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The term "absonnig" usually refers to a location that is bright and not shielded upwards - for example, by a large treetop - but not directly lit by the sun. However, it benefits from intensive scattered light, for example by reflecting the sunlight through white house walls. In a courtyard with bright walls or large glass surfaces, for example, it is so bright at midday, even in front of the north face, that even more hungry plants can still grow well here.
Subsonic, partial shade or light shade?
Even in the specialist literature, the terms are used in an absonnent, light shady and partially shaded, sometimes synonymous. However, they do not mean the same thing: Half shady places in the garden that are temporarily in full shade - either morning and noon, only during lunch time or at noon to evening. They receive no more than four to six hours of sun per day and are generally not exposed to the midday sun. Typical examples of partially shaded locations are the areas in the wandering shade of a dense treetop.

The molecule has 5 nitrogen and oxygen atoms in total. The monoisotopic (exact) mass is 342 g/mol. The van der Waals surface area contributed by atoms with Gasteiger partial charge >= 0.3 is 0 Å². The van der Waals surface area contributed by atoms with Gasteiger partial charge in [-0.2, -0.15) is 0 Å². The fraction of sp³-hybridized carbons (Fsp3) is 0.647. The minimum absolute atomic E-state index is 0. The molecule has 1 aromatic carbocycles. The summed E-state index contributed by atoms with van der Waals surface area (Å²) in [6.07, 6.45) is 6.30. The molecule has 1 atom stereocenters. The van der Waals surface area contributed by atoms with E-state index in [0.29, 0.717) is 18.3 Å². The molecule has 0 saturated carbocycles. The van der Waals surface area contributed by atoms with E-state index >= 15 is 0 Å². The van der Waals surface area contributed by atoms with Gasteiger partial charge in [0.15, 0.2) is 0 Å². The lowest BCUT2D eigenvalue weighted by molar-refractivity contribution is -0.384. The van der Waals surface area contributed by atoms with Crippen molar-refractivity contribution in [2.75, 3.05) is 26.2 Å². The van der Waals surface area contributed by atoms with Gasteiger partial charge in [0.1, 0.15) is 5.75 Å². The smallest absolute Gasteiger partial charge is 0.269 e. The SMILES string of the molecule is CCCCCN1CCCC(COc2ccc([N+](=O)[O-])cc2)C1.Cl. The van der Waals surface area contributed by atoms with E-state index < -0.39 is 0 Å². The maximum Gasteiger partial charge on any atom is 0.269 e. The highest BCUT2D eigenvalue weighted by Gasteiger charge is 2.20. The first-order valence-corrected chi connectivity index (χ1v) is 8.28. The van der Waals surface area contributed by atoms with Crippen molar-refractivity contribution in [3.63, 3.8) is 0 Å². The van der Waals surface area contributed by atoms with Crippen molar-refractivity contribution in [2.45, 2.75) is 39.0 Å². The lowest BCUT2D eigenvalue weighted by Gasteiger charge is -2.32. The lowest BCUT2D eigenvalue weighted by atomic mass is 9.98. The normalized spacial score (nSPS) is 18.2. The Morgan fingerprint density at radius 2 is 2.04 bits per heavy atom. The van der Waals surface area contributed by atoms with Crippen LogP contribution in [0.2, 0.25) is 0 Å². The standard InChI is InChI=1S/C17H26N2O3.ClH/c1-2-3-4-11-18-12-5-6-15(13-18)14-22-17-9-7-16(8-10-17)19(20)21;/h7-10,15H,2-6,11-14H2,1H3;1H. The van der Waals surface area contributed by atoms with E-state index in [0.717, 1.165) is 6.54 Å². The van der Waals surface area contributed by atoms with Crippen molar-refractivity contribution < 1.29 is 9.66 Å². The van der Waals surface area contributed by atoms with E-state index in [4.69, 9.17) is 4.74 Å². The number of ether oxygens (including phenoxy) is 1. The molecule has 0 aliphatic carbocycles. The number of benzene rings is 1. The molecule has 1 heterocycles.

A light shaded location is when the shadows and sunspots alternate in a small space. Such places are often found, for example, under very translucent treetops, such as birch or common lizard (Gleditsia triacanthos). A light-shadowed location may also be exposed to the full sun in the morning or in the evening - unlike the partially shaded location, however, it is not in full shade at any time of the day.